Agonist occupancy of GPCRs initiates activation of downstream signalling cascades that can often be followed by rapid attenuation of receptor responsiveness. This process of desensitization can result from a complex series of cellular protein interactions that mediate both acute and chronic receptor down-regulation. Desensitization can be either homologous where only the response of the activated receptor is desensitized or heterologous where activation of one receptor causes desensitization of others which stimulate/inhibit similar effector cascades. While the former involves decreased receptor G protein coupling the latter can also involve changes in the activity of effector molecules downstream of the G protein. Desensitization can occur rapidly within seconds to minutes where phosphorylation of the receptor and/or internalization of the receptor to an intracellular compartment occurs. Alternatively, desens-itization can be long-term (down-regulation) involving changes in expression and stability of mRNA for GPCR cascades and changes in receptor/G protein levels. Indeed such long-term down-regulation can account for tolerance as a consequence of chronic drug treatment or progressive pathological state.
Classically, the p2 adrenergic receptor has been used to study both homologous and heterologous desensitization. While the latter occurs through PKA phosphorylation of serine residues in intracellular loop 3 and the C-terminal tail, homologous desensitization occurs through a separate mechanism in which G protein-coupled receptor serine/threonine kinases (GRKs) phosphorylate the receptor. Depending on the receptor studied GRKs generally phosphorylate one or more serine and/or threonine residues in either the third intracellular loop or the C-terminal tail domains of the GPCR (Bunemann and Hosey 1999). No obvious consensus sequences are known to dictate which specific residues are preferred by GRK as phosphorylation sites in vivo. However, GRKs bind directly to GPCRs and following GRK phosphorylation of the GPCR, hydrophilic soluble protein arrestins are recruited from the cytosol to bind the phosphorylated sites within the third intracellular loop or the C-terminal tail. These arrestins form a stable complex with the receptor that prevents further G protein binding and promotes targeting of the GPCR/arrestin complex to specialized microdomains of the plasma membrane including clathrin coated pits and lipid rafts/caveolae thereby aiding internalization (endocytosis). Thus, GRKs work coordinately with arrestins to regulate the strength and duration of GPCR signalling events (Ferguson 2001). This regulation is complex in that many isoforms of GRK and arrestins exist. Thus, seven distinct isoforms of GRK (GRK1-7) have been identified ranging in size from 62-80 kDa. Whereas GRK1, 4, and 7 are limited in their tissue expression patterns to retinal rods and cones (GRK1 and 7, respectively) and testis (GRK4), GRK2, 3, 5, and 6 are found in many tissues (Pitcher et al. 1998a; Bunemann and Hosey 1999). GRKs share a conserved structure over the first 450 amino acids and within this region all family members contain an RGS-like domain and a catalytic domain. Outside of these domains, GRKs display highly divergent carboxy (C) termini that confer the capacity for different mechanisms of regulated membrane association (Penn et al. 2000). These include consensus sites for lipid acylation including farnesylation (GRK1), gerenyl gerenylation (GRK7), and palmitoylation (GRK4 and 6); a pleckstrin homology (PH) domain that promotes G^y binding (GRK2 and 3); phospholipid phosphatidyl inositol bisphosphate (PIP2) binding (GRK2, 3, and 5); and a polycationic binding domain (GRK1, 5, and 6). Cellular mechanisms that regulate GRK recruitment from the cytosol to the plasma membrane to interact directly with GPCRs is described in detail elsewhere (Penn et al. 2000; Ferguson 2001). With respect to arrestins, four mammalian isoforms exist including arrestin-1, arrestin-2, P-arrestin-1, and P-arrestin-2 (Miller and Lefkowitz 2001). The visual arrestins are limited in their expression to rods and cones and block signalling by rhodopsin. In contrast, the ^-arrestins are expressed in many cells and tissues and modulate the signalling and trafficking of numerous GPCRs (Miller et al. 2000). Given the many isoforms of arrestins and GRKs it is possible to encode specific interactions with different receptors. Thus, visual arrestin exhibits greatest affinity for phosphorylated rhodopsin with little affinity for ^-adrenergic or muscarinic receptors. Furthermore, the level and rate of desensitization of a given receptor type can vary from cell type to cell type possibly because of differential expression of GRK and arrestin isoforms.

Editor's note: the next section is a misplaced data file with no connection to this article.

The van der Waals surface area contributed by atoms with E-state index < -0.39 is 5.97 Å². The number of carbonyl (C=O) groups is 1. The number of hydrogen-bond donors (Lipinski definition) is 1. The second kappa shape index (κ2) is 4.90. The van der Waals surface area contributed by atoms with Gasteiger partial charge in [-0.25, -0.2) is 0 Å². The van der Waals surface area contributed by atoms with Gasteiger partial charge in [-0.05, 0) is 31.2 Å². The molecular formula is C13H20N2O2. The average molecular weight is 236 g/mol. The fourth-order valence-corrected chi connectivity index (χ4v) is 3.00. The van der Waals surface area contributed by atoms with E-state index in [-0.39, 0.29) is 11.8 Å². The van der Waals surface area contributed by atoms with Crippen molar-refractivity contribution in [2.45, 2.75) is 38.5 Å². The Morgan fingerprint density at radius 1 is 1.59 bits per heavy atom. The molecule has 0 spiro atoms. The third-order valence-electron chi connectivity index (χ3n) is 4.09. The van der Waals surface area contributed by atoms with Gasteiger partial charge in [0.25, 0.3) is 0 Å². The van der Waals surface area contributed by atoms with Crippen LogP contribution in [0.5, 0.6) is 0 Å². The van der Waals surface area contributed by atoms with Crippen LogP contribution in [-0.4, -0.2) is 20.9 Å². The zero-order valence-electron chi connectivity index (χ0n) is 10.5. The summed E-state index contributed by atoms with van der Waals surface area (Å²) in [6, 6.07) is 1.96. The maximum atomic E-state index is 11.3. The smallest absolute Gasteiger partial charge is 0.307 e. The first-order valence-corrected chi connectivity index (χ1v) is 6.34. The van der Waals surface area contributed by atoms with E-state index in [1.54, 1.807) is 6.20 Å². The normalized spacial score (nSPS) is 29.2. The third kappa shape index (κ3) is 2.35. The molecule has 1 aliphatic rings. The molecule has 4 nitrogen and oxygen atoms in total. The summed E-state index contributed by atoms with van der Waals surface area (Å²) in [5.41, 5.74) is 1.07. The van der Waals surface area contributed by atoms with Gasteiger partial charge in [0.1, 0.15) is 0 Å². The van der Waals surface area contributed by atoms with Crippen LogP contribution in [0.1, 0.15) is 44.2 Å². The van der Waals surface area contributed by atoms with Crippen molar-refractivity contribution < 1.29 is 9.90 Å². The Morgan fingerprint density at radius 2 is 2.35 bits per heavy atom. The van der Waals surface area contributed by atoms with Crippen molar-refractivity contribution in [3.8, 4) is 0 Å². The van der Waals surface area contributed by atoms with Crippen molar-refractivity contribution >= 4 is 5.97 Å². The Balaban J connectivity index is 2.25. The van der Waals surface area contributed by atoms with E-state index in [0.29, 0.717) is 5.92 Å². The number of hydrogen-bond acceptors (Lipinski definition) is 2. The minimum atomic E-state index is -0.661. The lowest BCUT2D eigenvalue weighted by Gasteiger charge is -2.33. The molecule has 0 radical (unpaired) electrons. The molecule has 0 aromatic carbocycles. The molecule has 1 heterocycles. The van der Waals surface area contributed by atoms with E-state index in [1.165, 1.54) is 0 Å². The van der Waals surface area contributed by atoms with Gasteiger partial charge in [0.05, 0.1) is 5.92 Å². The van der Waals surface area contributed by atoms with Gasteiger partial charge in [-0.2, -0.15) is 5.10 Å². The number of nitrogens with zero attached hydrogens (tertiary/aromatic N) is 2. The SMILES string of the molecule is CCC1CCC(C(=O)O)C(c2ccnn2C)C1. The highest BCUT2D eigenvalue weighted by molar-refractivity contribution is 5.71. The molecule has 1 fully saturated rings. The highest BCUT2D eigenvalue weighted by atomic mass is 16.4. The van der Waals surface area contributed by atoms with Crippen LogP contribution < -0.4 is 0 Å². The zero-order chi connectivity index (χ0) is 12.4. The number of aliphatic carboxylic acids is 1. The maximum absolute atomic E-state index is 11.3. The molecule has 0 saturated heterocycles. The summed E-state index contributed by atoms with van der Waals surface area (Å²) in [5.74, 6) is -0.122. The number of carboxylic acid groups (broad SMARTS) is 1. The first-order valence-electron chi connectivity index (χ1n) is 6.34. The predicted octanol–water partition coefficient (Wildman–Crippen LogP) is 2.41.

While the role of GRKs and arrestins in GPCR desensitization have been extensively studied and reviewed in greater detail elsewhere (Penn et al. 2000; Ferguson 2001; Miller and Lefkowitz 2001) it should also be pointed out that these proteins are multifunctional engaging additional binding partners in many more unsuspected GPCR signalling functions far beyond just receptor desensitization. These newly appreciated roles for GRKs and arrestins as adaptors or scaffolds that link GPCRs to signalling proteins and pathways are described in more detail below.
Was this article helpful?